Business travel…what can you deduct?

Now that the world is traveling again, here is exactly what you need to know about business travel deductions for tax compliance.

First, let’s define ‘business travel’ for purposes of tax compliance. You are an employee or business owner who needs to leave your main place of work (including your home if you work from home) and incur expenses for that travel. According to the IRS, business travel is when you are away for longer than an ‘ordinary day’s work’ and you ‘need to sleep to meet the demands of your work while away.’ In plain English, it’s ok to get a hotel room.

Here’s the kicker…again, according to the IRS, ‘travel expenses must be ordinary and necessary.’ So, that $5,000 per night Airbnb mansion may be considered extravagant. The point is to keep it reasonable.

How does it work when you travel to events or business meetings?

Essentially, if your attendance benefits the business, the associated expenses are deductible. Here are some examples of deductible travel expenses:

  • Travel by airplane, bus, train, or car to your business destination
  • Taxi, Uber, Lyft fares from the airport (or train/bus station) to your event location, hotel, or other work location.
  • Shipping of materials
  • Baggage fees
  • Using a personally owned car to travel for business
  • Lodging and meals
  • Dry cleaning and laundry services
  • Business calls and communication
  • Tips for services related to any of these expenses

If you are an employee and get reimbursed for business travel expenses from your employer, you cannot deduct those expenses. 

What if you are a business owner or a farmer? 

Entrepreneurs who have sole proprietorships or LLCs can still deduct travel expenses on your Schedule C. Farmers will deduct business travel expenses on Schedule F.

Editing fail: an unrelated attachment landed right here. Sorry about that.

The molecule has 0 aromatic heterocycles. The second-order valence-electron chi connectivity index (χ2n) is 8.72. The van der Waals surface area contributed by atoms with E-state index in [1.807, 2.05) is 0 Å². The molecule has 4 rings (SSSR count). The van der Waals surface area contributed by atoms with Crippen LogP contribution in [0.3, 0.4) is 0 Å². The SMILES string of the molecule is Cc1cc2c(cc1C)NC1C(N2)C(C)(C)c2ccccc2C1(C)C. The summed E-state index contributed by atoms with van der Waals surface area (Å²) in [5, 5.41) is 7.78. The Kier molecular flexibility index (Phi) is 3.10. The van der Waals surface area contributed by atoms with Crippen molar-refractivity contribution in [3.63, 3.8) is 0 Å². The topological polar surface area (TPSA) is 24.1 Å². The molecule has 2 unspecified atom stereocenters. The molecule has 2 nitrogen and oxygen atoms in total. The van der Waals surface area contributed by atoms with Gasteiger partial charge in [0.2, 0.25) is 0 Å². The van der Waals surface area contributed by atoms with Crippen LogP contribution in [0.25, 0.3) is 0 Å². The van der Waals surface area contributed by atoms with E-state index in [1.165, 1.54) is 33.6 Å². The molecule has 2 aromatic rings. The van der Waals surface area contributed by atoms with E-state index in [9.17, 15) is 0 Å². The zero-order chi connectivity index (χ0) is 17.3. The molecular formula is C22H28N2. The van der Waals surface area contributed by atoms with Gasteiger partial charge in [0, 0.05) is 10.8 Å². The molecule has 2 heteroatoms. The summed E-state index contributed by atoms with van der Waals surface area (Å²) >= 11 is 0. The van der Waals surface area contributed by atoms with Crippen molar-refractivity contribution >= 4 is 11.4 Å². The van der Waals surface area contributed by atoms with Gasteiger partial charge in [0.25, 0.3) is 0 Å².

Also, if you are traveling for the National Guard or military reserves and you have unreimbursed travel expenses that you incurred during your performance of duty, you can deduct them.

Keep good records

Maintaining and organizing your receipts and all supporting documents for these expenses is extremely important in order to prepare an accurate tax return. Remember that if you are claiming mileage for business travel, you must also keep a travel log in order to claim that mileage. 

There are tools that can help you keep your business travel expense and mileage records organized. It can be as simple as a spreadsheet, or being diligent about recording everything in your accounting software. Accounting softwares, like QuickBooks Online, typically have an app that allows you to easily track your miles on each trip. 

Questions about tax compliance services? We’re here to help. Most people don’t just want to do business. They want to build something. We help entrepreneurs make the transition from the hamster wheel to building a business. Our clients achieve greatness they didn’t know how to tap into on their own.

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